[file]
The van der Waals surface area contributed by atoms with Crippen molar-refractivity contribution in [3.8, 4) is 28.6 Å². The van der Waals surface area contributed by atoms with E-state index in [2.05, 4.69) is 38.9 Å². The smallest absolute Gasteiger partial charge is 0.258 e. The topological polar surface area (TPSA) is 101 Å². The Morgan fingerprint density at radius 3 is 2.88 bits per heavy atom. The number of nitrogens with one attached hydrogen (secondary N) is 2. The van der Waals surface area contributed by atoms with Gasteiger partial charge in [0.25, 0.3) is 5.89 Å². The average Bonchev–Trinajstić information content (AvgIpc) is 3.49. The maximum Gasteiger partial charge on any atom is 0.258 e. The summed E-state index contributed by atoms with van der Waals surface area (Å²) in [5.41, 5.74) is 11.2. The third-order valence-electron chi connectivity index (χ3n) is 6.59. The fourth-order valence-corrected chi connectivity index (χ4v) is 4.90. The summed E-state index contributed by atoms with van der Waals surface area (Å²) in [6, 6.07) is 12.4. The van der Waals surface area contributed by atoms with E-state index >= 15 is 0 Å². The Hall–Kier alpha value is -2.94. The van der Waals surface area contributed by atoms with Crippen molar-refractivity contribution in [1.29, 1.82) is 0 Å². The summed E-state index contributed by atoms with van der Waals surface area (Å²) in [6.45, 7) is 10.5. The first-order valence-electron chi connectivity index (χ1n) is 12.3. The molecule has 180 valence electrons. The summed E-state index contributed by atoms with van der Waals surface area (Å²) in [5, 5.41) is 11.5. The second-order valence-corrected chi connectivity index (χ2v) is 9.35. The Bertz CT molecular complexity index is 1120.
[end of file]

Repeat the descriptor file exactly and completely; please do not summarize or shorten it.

The van der Waals surface area contributed by atoms with Crippen molar-refractivity contribution in [3.8, 4) is 28.6 Å². The van der Waals surface area contributed by atoms with E-state index in [2.05, 4.69) is 38.9 Å². The smallest absolute Gasteiger partial charge is 0.258 e. The topological polar surface area (TPSA) is 101 Å². The Morgan fingerprint density at radius 3 is 2.88 bits per heavy atom. The number of nitrogens with one attached hydrogen (secondary N) is 2. The van der Waals surface area contributed by atoms with Gasteiger partial charge in [0.25, 0.3) is 5.89 Å². The average Bonchev–Trinajstić information content (AvgIpc) is 3.49. The maximum Gasteiger partial charge on any atom is 0.258 e. The summed E-state index contributed by atoms with van der Waals surface area (Å²) in [5.41, 5.74) is 11.2. The third-order valence-electron chi connectivity index (χ3n) is 6.59. The fourth-order valence-corrected chi connectivity index (χ4v) is 4.90. The summed E-state index contributed by atoms with van der Waals surface area (Å²) in [6, 6.07) is 12.4. The van der Waals surface area contributed by atoms with E-state index >= 15 is 0 Å². The Hall–Kier alpha value is -2.94. The van der Waals surface area contributed by atoms with Crippen molar-refractivity contribution in [1.29, 1.82) is 0 Å². The summed E-state index contributed by atoms with van der Waals surface area (Å²) in [6.45, 7) is 10.5. The first-order valence-electron chi connectivity index (χ1n) is 12.3. The molecule has 180 valence electrons. The summed E-state index contributed by atoms with van der Waals surface area (Å²) in [5, 5.41) is 11.5. The second-order valence-corrected chi connectivity index (χ2v) is 9.35. The Bertz CT molecular complexity index is 1120.